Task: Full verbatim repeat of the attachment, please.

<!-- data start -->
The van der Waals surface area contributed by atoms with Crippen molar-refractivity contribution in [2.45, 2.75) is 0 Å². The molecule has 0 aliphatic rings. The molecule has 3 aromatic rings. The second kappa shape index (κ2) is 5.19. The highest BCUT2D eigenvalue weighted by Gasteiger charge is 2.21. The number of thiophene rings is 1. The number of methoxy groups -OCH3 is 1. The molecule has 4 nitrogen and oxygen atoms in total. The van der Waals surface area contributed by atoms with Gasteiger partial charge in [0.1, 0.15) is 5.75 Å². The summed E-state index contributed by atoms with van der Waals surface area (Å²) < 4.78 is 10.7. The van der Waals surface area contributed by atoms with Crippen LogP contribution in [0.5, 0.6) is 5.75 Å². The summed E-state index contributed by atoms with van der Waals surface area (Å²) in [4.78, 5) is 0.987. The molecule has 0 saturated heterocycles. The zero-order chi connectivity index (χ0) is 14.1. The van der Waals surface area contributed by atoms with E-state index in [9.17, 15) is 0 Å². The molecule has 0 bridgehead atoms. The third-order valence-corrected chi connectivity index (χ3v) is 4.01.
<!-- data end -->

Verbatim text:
The van der Waals surface area contributed by atoms with Crippen molar-refractivity contribution in [2.45, 2.75) is 0 Å². The molecule has 0 aliphatic rings. The molecule has 3 aromatic rings. The second kappa shape index (κ2) is 5.19. The highest BCUT2D eigenvalue weighted by Gasteiger charge is 2.21. The number of thiophene rings is 1. The number of methoxy groups -OCH3 is 1. The molecule has 4 nitrogen and oxygen atoms in total. The van der Waals surface area contributed by atoms with Gasteiger partial charge in [0.1, 0.15) is 5.75 Å². The summed E-state index contributed by atoms with van der Waals surface area (Å²) < 4.78 is 10.7. The van der Waals surface area contributed by atoms with Crippen LogP contribution in [0.5, 0.6) is 5.75 Å². The summed E-state index contributed by atoms with van der Waals surface area (Å²) in [4.78, 5) is 0.987. The molecule has 0 saturated heterocycles. The zero-order chi connectivity index (χ0) is 14.1. The van der Waals surface area contributed by atoms with E-state index in [9.17, 15) is 0 Å². The molecule has 0 bridgehead atoms. The third-order valence-corrected chi connectivity index (χ3v) is 4.01.